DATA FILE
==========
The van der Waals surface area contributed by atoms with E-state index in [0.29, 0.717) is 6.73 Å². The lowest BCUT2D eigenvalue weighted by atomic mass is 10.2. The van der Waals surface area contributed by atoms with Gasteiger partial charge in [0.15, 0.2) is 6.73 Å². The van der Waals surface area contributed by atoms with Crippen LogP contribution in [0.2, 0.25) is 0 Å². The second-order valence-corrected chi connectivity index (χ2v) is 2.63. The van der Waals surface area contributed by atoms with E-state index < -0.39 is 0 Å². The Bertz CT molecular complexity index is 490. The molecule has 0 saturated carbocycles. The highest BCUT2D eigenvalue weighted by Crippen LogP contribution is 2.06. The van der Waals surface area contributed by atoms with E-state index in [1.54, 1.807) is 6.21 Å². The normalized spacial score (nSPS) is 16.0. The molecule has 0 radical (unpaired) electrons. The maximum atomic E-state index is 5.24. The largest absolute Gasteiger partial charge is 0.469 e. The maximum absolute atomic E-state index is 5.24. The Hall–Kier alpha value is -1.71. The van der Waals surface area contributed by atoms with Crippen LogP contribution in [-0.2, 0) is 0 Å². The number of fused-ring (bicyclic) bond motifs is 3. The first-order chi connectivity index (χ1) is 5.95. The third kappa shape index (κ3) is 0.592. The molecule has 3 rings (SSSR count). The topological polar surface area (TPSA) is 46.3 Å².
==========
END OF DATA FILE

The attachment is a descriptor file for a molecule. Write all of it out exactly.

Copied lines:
The van der Waals surface area contributed by atoms with E-state index in [0.29, 0.717) is 6.73 Å². The lowest BCUT2D eigenvalue weighted by atomic mass is 10.2. The van der Waals surface area contributed by atoms with Gasteiger partial charge in [0.15, 0.2) is 6.73 Å². The van der Waals surface area contributed by atoms with Crippen LogP contribution in [0.2, 0.25) is 0 Å². The second-order valence-corrected chi connectivity index (χ2v) is 2.63. The van der Waals surface area contributed by atoms with E-state index < -0.39 is 0 Å². The Bertz CT molecular complexity index is 490. The molecule has 0 saturated carbocycles. The highest BCUT2D eigenvalue weighted by Crippen LogP contribution is 2.06. The van der Waals surface area contributed by atoms with E-state index in [1.54, 1.807) is 6.21 Å². The normalized spacial score (nSPS) is 16.0. The molecule has 0 radical (unpaired) electrons. The maximum atomic E-state index is 5.24. The largest absolute Gasteiger partial charge is 0.469 e. The maximum absolute atomic E-state index is 5.24. The Hall–Kier alpha value is -1.71. The van der Waals surface area contributed by atoms with Crippen LogP contribution in [-0.2, 0) is 0 Å². The number of fused-ring (bicyclic) bond motifs is 3. The first-order chi connectivity index (χ1) is 5.95. The third kappa shape index (κ3) is 0.592. The molecule has 3 rings (SSSR count). The topological polar surface area (TPSA) is 46.3 Å².